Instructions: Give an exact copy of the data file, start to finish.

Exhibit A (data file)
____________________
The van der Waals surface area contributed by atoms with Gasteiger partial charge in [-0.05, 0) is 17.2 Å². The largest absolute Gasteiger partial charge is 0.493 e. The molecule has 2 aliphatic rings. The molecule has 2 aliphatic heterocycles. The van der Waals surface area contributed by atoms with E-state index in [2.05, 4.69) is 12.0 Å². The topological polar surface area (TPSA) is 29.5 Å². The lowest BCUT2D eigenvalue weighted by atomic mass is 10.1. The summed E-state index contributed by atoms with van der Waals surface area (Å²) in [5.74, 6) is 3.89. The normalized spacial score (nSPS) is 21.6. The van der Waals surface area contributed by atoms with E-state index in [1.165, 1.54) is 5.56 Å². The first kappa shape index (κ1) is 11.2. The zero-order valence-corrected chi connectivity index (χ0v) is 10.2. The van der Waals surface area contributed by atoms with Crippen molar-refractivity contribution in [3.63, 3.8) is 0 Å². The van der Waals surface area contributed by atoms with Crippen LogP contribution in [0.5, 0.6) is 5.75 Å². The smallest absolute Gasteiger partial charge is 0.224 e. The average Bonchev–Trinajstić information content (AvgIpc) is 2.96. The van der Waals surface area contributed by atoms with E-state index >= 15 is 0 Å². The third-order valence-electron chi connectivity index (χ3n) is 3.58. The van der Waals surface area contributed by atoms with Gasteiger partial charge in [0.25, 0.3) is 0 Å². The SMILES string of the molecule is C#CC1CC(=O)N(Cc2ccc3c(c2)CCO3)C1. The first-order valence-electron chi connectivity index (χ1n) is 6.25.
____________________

The van der Waals surface area contributed by atoms with Gasteiger partial charge in [-0.05, 0) is 17.2 Å². The largest absolute Gasteiger partial charge is 0.493 e. The molecule has 2 aliphatic rings. The molecule has 2 aliphatic heterocycles. The van der Waals surface area contributed by atoms with E-state index in [2.05, 4.69) is 12.0 Å². The topological polar surface area (TPSA) is 29.5 Å². The lowest BCUT2D eigenvalue weighted by atomic mass is 10.1. The summed E-state index contributed by atoms with van der Waals surface area (Å²) in [5.74, 6) is 3.89. The normalized spacial score (nSPS) is 21.6. The van der Waals surface area contributed by atoms with E-state index in [1.165, 1.54) is 5.56 Å². The first kappa shape index (κ1) is 11.2. The zero-order valence-corrected chi connectivity index (χ0v) is 10.2. The van der Waals surface area contributed by atoms with Crippen molar-refractivity contribution in [3.63, 3.8) is 0 Å². The van der Waals surface area contributed by atoms with Crippen LogP contribution in [0.5, 0.6) is 5.75 Å². The smallest absolute Gasteiger partial charge is 0.224 e. The average Bonchev–Trinajstić information content (AvgIpc) is 2.96. The van der Waals surface area contributed by atoms with E-state index >= 15 is 0 Å². The third-order valence-electron chi connectivity index (χ3n) is 3.58. The van der Waals surface area contributed by atoms with Gasteiger partial charge in [0.25, 0.3) is 0 Å². The SMILES string of the molecule is C#CC1CC(=O)N(Cc2ccc3c(c2)CCO3)C1. The first-order valence-electron chi connectivity index (χ1n) is 6.25.